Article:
Fusing the art of sculpture and fleshy painting creates hyper-realistic forms that remain surreal in their context. Flesh for thought.
Soaking up the atmosphere of San Francisco and infusing his paintings with the city’s energy, Jeremy Mann manages to distill all of this and more with style.
Graduating Cum Laude in fine art painting from Ohio University, he then earned Valedictorian honours from the Academy of Art Uni in San Francisco where he has been based ever since. Working on wood panels, the pieces are large scale and use a myriad of clever painting techniques and a moody yet vivid colour palette.
My love for realist painting has no bounds and one of my favorites is Christopher Stott, whose 12 works are showing at the George Billis Gallery in Los Angeles till tomorrow…CHRISTOPHER STOTT
A master of colour and craft.
Born in Seoul,Korea,Lee graduated with a BFA in painting from the College of Fine Arts, Hannam University and an MFA in painting from Hong-Ik University. He has held two solo shows in Seoul and participated in a variety of group exhibitions in Seoul,Toyko and Beijing. He was awarded the Second Award for the 2006 Seoul Fine Art Award and the Third Award for the Korean Fine Ar t Award in both 2005 and 2006.
Lee Horyon uses overlapping and interlocking images to weave a voyeuristic allure into his oil paintings. Always maintaining a fixed distance from the model, Lee’s work separates the relationship between image and desire. Though the subject itself is revealing and seducing, the intimately intertwined images weave the viewpoint and gaze in an elegant manner.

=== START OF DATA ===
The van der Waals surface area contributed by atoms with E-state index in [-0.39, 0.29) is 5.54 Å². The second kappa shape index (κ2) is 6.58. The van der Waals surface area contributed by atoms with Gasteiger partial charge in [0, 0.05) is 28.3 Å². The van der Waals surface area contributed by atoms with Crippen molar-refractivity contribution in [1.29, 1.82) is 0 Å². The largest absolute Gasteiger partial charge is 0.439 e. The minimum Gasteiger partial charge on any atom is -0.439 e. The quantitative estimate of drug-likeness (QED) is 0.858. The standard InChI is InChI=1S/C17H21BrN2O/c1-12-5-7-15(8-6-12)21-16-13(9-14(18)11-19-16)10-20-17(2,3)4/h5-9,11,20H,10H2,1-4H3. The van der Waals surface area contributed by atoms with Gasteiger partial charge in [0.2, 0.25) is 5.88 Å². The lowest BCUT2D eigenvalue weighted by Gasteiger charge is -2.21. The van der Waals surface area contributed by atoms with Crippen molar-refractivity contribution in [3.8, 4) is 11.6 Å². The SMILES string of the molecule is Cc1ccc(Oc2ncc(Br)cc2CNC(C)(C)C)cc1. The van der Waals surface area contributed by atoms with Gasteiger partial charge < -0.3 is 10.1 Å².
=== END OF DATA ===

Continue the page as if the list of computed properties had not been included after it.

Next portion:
Yago Hortal, born 1983 in Barcelona, continues to live and work there and in Berlin.
Taking a more fluid approach to acrylic, he creates dynamic images that exist in a space between abstraction and representation, exploiting this material beautifully. More at: Yago Hortal
Perhaps it’s the burst of spring in the air but I’ve been yearning for sharp blasts of mind searing colours and found them in the work of Michael Reafsnyder and Yago Hortal (whose work I will discuss in part 2) both of who utilize thick layers of acrylics.
Michael Reafsnyder, born 1969, received his Bachelor of Arts in Studio Art at Chapman University in 1992 and his Masters of Fine Arts at Art Center College of Design in Pasadena, California in 1996.
He’s had numerous solo exhibitions nationally and internationally at such venues as Western Project in Culver City, CA; Blum and Poe in Los Angeles, CA; W.C.C.A in Singapore; Uplands Gallery in Melbourne, Australia and Galeria Marta Cervera in Madrid, Spain. The dimensional qualities to his work really bring the painting to life. See more at: Michael Reafsnyder.
With a mesmerizing sense of absinthe induced hallucination, Van Gogh’s ethereal 1889 masterpiece,”Starry Night” comes magically to life, its haunting swirls set alight with interactive beauty. See example below.
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Alexandra Pacula is a Polish born NYC artist and is a winner of the Saatchi showdown 2008.
“I suggest motion in order to slow down the scene and capture the fleeting moments, which tend to be forgotten,” Alexandra Pacula says. “By interpreting lights in graphic or painterly ways, I create a sense of space, alluding to a hallucinogenic experience. I want the viewer’s eye to travel within my composition and experience a familiar exhilarating event of an actual nightly excursion.”
“I am fascinated by the ambiance of the city at night and its seductive qualities. The breathtaking turbulence of speeding vehicles and hasty pedestrians evoke feelings of wonder and disorientation. The vibrant lights become a magical landscape with enticing opportunities and promises of fulfillment.”
Getting lost in these intoxicating visuals is a pleasure…